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15 Key Resources to Learn Django

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Originally Authored by Mingwei Gu

Learning Python and Django is easy if you have the right resources at your fingertips.

Coming from pretty much only having studied programming in school, I started working as a developer at Yipit with almost no web programming experience. In a little fewer than ten weeks, I’ve become comfortable navigating and making large changes to the whole Python/Django application code as well as contributing new features (interested in learning Django at Yipit? Join us!).

While the learning process wasn’t gut-wrenching, I certainly ran into some hefty roadblocks that would have been almost insurmountable had coworkers not pointed me to the resources below:

Comparing Python to Other Languages

If you know another programming language already, you can easily leverage that knowledge by finding out the differences between Python and that other language, and then by focusing in on learning those differences.

1. Python & Java - A Side by Side Comparison I knew enough Java already from college, and doing some quick reading online saved me a lot of time. I would highly recommend reading this article if you know Java already. It helped me form a mental road-map of what areas to focus on.

2. Also, the Python wiki has a good collection of comparisons of Python to other programming languages.

Python Style

Learning Python syntax is one thing, learning “Pythonic” style is quite another. Regardless of whether you end up coding like this, it’s at least a good idea to understand what is idiomatic – it can save you time when reading other people’s code.

3. Code Like A Pythonista by David Goodger– This article gives a good rundown of how to write readable and stylistic Python code that takes advantage of the dynamic features of the language.

4. Google Python Style Guide – Some good standard practices.

Advanced Python Features

Certain programming concepts in Python just don’t exist in Java, for instance closures and meta-programming, and they were a bit tough for me to pick up. The following articles gave me a good deal of insight into these concepts.

5. What Is A Metaclass in Python - A detailed explanation of a pretty tough topic in Python. Django uses quite a bit of metaclasses, and if you get a solid grasp on metaclasses, you’ll save yourself a lot of time going through models and forms.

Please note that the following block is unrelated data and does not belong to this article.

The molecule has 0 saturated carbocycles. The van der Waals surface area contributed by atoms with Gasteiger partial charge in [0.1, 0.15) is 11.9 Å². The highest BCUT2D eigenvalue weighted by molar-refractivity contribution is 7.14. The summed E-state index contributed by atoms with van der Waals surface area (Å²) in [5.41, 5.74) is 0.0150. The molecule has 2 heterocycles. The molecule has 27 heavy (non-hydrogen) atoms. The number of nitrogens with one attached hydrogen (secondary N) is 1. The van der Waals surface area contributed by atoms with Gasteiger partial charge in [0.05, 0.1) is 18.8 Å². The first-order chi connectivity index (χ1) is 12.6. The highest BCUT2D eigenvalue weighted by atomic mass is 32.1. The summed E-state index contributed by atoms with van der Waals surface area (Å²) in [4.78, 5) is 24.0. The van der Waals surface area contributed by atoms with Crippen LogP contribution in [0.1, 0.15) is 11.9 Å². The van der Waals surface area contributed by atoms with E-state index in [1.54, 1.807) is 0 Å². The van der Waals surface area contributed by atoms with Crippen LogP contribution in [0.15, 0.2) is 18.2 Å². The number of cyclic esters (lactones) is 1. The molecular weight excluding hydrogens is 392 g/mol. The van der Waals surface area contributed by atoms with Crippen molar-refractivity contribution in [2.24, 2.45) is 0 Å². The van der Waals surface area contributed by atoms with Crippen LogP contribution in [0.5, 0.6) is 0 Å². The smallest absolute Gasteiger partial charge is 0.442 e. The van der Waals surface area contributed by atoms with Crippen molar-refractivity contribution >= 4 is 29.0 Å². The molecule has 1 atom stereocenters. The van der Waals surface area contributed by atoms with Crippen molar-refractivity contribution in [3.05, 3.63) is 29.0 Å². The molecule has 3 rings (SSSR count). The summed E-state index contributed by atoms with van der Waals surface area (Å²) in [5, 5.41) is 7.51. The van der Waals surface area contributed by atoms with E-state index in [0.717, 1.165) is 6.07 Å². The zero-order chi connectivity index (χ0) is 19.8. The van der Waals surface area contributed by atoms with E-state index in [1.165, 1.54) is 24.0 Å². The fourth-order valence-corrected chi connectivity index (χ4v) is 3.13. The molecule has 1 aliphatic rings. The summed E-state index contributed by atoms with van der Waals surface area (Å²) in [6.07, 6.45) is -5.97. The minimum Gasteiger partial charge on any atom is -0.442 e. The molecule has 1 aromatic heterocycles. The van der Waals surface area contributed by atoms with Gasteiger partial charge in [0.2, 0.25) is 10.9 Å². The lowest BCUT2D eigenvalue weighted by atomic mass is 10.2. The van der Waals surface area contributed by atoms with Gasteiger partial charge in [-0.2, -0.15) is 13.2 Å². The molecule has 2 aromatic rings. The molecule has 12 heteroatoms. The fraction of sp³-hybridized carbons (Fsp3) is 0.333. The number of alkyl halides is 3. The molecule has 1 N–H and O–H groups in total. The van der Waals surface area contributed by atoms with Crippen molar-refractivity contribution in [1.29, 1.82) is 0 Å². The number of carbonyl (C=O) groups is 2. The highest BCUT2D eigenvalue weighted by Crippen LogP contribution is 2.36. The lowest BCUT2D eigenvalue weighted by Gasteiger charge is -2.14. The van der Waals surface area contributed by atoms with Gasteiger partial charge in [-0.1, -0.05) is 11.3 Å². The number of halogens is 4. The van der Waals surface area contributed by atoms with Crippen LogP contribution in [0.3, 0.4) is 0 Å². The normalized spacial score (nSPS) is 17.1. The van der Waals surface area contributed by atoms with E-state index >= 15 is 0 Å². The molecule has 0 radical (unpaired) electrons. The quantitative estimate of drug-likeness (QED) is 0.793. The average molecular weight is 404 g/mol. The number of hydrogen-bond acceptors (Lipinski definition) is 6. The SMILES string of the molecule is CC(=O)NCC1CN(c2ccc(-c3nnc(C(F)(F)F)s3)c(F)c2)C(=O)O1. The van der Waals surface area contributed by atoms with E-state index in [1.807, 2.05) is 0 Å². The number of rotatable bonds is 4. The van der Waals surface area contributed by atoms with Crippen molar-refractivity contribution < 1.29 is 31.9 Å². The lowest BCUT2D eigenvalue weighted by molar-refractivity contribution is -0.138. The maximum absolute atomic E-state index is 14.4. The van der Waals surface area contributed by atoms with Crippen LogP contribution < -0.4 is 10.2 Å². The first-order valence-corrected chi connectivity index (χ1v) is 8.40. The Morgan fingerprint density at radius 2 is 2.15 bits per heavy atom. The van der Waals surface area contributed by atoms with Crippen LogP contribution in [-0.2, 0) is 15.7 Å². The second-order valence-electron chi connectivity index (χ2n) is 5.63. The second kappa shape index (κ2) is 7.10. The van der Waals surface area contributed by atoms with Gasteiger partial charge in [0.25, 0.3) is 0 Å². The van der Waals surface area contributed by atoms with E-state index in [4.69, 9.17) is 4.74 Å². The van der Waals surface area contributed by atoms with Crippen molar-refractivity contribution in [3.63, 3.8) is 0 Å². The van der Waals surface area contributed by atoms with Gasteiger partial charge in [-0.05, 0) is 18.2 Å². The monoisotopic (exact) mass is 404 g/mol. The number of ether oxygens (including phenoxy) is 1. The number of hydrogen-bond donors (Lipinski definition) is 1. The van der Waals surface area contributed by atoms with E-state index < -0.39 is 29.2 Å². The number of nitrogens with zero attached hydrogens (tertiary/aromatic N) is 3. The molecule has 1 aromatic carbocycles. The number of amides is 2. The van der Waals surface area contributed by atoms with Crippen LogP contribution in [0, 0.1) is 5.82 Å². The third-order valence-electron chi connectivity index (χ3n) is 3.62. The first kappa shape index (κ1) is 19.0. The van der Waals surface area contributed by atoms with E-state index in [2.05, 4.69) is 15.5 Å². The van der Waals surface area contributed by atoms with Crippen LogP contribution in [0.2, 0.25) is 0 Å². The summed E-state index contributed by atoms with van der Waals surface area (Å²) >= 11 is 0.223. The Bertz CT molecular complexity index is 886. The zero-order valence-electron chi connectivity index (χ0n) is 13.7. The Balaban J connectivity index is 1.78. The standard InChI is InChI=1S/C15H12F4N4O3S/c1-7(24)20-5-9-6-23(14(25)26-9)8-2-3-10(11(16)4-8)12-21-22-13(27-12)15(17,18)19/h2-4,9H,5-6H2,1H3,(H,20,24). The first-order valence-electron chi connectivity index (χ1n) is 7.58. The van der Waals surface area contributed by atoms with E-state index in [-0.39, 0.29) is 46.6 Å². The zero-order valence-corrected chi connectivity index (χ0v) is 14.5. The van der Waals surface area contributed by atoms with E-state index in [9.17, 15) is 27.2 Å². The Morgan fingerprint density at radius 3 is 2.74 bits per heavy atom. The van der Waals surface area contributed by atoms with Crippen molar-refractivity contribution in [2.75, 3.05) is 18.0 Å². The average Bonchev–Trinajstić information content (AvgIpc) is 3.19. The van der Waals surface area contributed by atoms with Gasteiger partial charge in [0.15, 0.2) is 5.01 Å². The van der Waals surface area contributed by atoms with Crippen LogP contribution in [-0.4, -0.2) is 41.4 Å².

6. Hidden Features of Python - A great compilation of answers on Stack Overflow.

7. A Few of My Favorite Python Things - An opinionated walk-through some of the cool features of Python.

Python/Django Tutorials

For a more complete introduction, the following tutorials will bring you up to speed and are a good review if you know some programming already. The important thing is to give the exercises a try.

8. Google’s Python Class - A colleague of mine who also just recently started programming in Python recommends this resource as a quick way to jump into Python programming which has a great mix of video lectures and notes and practical examples.

9. Writing your first Django app on djangoprojects - This canonical tutorial on Django that lets you get your hands dirty and set up a Django project.

Best of Django Documentation

While reading documentation isn’t the most glamorous endeavor in the world, a few sections of Django’s documentation are worth reading for themselves.

10. Managers / Querysets - These sections give a good deal of insight into how Django interacts with relational databases, which seems quite magical. Just always be mindful of the actual queries you’re sending out or else they’ll come back to bite you hard.

11. Request-Response / User - If you’ve never worked with an HTTP request, these sections are very helpful as an introduction. Also, the notion of a User along with all the authentication that goes with it come free with Django. Lucky you.

12. Views / Templates - A good introduction on how the application-level code connects to the client-side HTML/JS/CSS code.

Reading Code from Successful Django Sites

Everything said and done, there’s not a great substitute for reading code. I read through most of Yipit’s codebase to get a sense for how Django is used in a production environment. You might not have access to such a codebase, however, you can find a plethora of Django-powered sites that have open-sourced their codebase.

13. Django Sites - A great resource for access to dozens of sites that have their source open for you to browse through.

Python Tools

Having the right tools at your disposal can make your life a lot easier by saving you hours of going down the wrong path. However, especially when debugging, I’ve found that the best thing to have is a healthy skepticism for your own code.

14. IPython - Although not specific to Django, IPython is a huge improvement over the standard Python shell. With its tab complete feature, it saves me a few extra seconds of distraction whenever I can’t remember a function or module name.

15. PDB / iPDB - The Python debugger tool has been incredibly helpful to me when going through a new piece of code. It gives you the power to stop code at arbitrary points and inspect the variables at those points. iPDB gives you the power of PDB along with the features of iPython.

These fifteen resources really got me going with Django. And while I’m no Django pro just yet, I still think how amazing it is that I picked up so much knowledge in just a short span of time.